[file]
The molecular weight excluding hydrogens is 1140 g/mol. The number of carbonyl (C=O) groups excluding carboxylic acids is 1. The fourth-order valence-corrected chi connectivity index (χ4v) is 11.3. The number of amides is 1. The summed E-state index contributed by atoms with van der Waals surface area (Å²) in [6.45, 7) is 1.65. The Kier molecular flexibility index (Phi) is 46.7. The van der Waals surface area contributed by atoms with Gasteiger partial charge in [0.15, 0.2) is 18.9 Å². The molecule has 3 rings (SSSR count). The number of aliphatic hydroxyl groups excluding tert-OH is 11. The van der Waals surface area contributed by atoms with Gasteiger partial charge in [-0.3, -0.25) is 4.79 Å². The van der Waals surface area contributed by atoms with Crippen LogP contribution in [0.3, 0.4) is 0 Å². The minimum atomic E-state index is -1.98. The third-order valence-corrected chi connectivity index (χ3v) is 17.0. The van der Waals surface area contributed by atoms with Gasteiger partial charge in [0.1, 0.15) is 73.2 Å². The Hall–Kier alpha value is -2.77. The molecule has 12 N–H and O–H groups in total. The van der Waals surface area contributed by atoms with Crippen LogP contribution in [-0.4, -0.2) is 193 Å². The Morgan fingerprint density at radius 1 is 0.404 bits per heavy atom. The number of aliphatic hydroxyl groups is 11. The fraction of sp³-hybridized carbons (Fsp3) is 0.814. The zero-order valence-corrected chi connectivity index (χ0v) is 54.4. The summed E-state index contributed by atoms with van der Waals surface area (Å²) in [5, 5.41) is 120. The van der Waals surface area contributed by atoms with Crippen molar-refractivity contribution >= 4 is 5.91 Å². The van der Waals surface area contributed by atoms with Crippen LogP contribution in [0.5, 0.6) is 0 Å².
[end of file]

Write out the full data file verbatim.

The molecular weight excluding hydrogens is 1140 g/mol. The number of carbonyl (C=O) groups excluding carboxylic acids is 1. The fourth-order valence-corrected chi connectivity index (χ4v) is 11.3. The number of amides is 1. The summed E-state index contributed by atoms with van der Waals surface area (Å²) in [6.45, 7) is 1.65. The Kier molecular flexibility index (Phi) is 46.7. The van der Waals surface area contributed by atoms with Gasteiger partial charge in [0.15, 0.2) is 18.9 Å². The molecule has 3 rings (SSSR count). The number of aliphatic hydroxyl groups excluding tert-OH is 11. The van der Waals surface area contributed by atoms with Gasteiger partial charge in [-0.3, -0.25) is 4.79 Å². The van der Waals surface area contributed by atoms with Crippen LogP contribution in [0.3, 0.4) is 0 Å². The minimum atomic E-state index is -1.98. The third-order valence-corrected chi connectivity index (χ3v) is 17.0. The van der Waals surface area contributed by atoms with Gasteiger partial charge in [0.1, 0.15) is 73.2 Å². The Hall–Kier alpha value is -2.77. The molecule has 12 N–H and O–H groups in total. The van der Waals surface area contributed by atoms with Crippen LogP contribution in [-0.4, -0.2) is 193 Å². The Morgan fingerprint density at radius 1 is 0.404 bits per heavy atom. The number of aliphatic hydroxyl groups is 11. The fraction of sp³-hybridized carbons (Fsp3) is 0.814. The zero-order valence-corrected chi connectivity index (χ0v) is 54.4. The summed E-state index contributed by atoms with van der Waals surface area (Å²) in [5, 5.41) is 120. The van der Waals surface area contributed by atoms with Crippen molar-refractivity contribution >= 4 is 5.91 Å². The van der Waals surface area contributed by atoms with Crippen LogP contribution in [0.5, 0.6) is 0 Å².